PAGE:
What is welding?
This technique was discovered in order to transform metals into different shapes. Nowadays, the process of welding is used in different fields such as in iron-making techniques, making cast iron, jewelers, and blacksmith uses a lot of welding procedures.
Modern fusion welding processes are required in the complex process of joining large steel plates. Gas welding, arc welding, and resistance welding become very popular in the 19th century. Welding processes have become popular since World War I.
How Does the Process of Welding Works?
The Process of Welding Involves Joining Metals
Unlike brazing and soldering, welding is a high heat process that melts the base material entirely. It is possible only with the addition of filler material.
The Welding Methods are Used for Joining Plastics
In the case of Plastics welding, heat is used to join materials. By creating fusion, the plastics can be joined, these processes can be of two types external or internal heating methods.
The Welding Methods are Used for Joining Woods
In the process of Wood Welding, the heat gets generated from friction to join the materials. A linear friction movement creates heat to bond the workpieces together.
The type of metals used in the process of welding matters the most. This whole concept depends upon the nature of the metal used. There are different varieties of welding joints and methods of welding.
What are the Different Types of Welding Methods?
There are different methods of Welding Process such as :
This method has a varied number of common manual, semi-automatic, and automatic processes. There are various types including metal inert gas (MIG) welding, stick welding, tungsten inert gas (TIG) welding, gas welding, metal active gas (MAG) welding, flux-cored arc welding (FCAW), gas metal arc welding (GMAW), submerged arc welding (SAW), shielded metal arc welding (SMAW) and plasma arc welding. These methods are used for joining metals including stainless steel, aluminum, nickel and copper alloys, cobalt, and titanium. The Arc welding methods are primarily used in industries such as automotive, oil&gas, etc.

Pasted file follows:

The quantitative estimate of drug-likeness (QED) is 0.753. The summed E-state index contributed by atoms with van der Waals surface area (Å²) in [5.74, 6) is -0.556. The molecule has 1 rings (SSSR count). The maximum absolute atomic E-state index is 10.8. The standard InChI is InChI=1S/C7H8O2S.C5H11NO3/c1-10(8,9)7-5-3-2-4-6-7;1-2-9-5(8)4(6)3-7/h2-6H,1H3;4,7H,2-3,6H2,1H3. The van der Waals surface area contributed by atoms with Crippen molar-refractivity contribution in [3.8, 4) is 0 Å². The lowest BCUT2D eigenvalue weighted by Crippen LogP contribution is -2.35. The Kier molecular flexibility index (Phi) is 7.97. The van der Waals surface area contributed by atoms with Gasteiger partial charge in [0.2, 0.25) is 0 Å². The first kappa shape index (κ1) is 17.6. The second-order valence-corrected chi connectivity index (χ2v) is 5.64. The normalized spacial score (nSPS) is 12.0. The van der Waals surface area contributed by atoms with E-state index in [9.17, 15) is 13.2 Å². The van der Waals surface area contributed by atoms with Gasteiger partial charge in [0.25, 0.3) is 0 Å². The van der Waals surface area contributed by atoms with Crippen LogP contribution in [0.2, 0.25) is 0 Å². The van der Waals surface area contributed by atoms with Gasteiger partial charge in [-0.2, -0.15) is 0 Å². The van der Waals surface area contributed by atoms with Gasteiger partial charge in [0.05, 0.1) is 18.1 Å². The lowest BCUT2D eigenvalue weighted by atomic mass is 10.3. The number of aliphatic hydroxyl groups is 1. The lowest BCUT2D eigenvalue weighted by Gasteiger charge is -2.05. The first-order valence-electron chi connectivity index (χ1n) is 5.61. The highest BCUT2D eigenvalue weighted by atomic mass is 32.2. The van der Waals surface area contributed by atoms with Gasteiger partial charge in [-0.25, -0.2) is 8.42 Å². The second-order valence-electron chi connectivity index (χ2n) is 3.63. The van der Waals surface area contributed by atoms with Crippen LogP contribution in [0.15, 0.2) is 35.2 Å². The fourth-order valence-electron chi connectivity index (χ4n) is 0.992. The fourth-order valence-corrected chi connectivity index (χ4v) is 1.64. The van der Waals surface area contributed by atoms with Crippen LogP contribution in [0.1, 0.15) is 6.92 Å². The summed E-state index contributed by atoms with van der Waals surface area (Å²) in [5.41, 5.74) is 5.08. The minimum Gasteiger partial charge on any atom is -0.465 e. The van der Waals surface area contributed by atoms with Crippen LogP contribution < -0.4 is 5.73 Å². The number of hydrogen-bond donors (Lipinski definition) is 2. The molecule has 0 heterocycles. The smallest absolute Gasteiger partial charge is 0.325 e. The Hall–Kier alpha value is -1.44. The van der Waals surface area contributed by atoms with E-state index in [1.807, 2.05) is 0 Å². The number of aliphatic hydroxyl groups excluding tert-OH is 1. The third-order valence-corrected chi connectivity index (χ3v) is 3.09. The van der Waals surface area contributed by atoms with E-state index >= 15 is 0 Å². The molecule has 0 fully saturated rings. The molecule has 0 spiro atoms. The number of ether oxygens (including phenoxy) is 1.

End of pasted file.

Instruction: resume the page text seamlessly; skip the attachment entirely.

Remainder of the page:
In the case of Friction welding techniques, the materials are joined by using mechanical friction. This method is used in joining different welding materials including steel, aluminum, or even wood. This particular method of welding doesn’t require the use of filler metals, flux, or shielding gas. It is used in aerospace applications on a large scale because it is an ideal method for joining ‘non-weldable’ or lightweight aluminum alloys.
Electron Beam Methods:
With this method, there is a varied beam of high-velocity electrons that are used to join materials. The kinetic energy of the electrons gets transformed into heat that creates a simultaneous impact on the workpieces that causes the materials to melt together.
EBW has been used to join thick sections also. It is applied in a number of industries from aerospace to nuclear power and automotive to rail.
There is a large number of fusion techniques that come into existence with the various usage of iron. This process gets invented when people try to form a big piece of the iron by joining small pieces together. Firstly, the pieces were given a shape then they got heated to a welding temperature in a forge and later they were pressed together or hammered to form.
The best example is a Damascus sword which has thin wrought iron bars that were hammered doubled back on themselves and then rehammered to produce a forged weld. The many times this process gets repeated the sword becomes tougher and stronger. This process was widely used in the middle ages. Most cannons were built by welding together several iron bands.
The bolts were tipped with steel fired from crossbows and were fabricated by forge welding. The blacksmith used forge welding a lot and in modern times usually, chains are made with the technique of forge welding. The process of welding is an operation where two pieces of metals are joined together by the usage of heat or pressure or both.
Forge welding is usually on metal, especially iron. This is one of the oldest and popular forms of welding.
In the process of arc welding, steel pieces are attempted to join by using electricity. In this process, engineers use electricity to create enough heat to melt the metal and fuse it together during cooling. Arc welding can be used in alternative or direct currents.
It applies consumable or non-consumable electrodes coated in flux. In the process of arc welding, the temperature can increase as high as 6,500 degrees Fahrenheit. Mostly the process of arc welding is widely used in different industries like steel erection, heavy equipment repair, pipeline welding, and many major construction projects. Without discussing the merits and demerits of arc welding we cannot argue how this process of welding is better than the other processes. So let’s discuss in brief the advantages and disadvantages: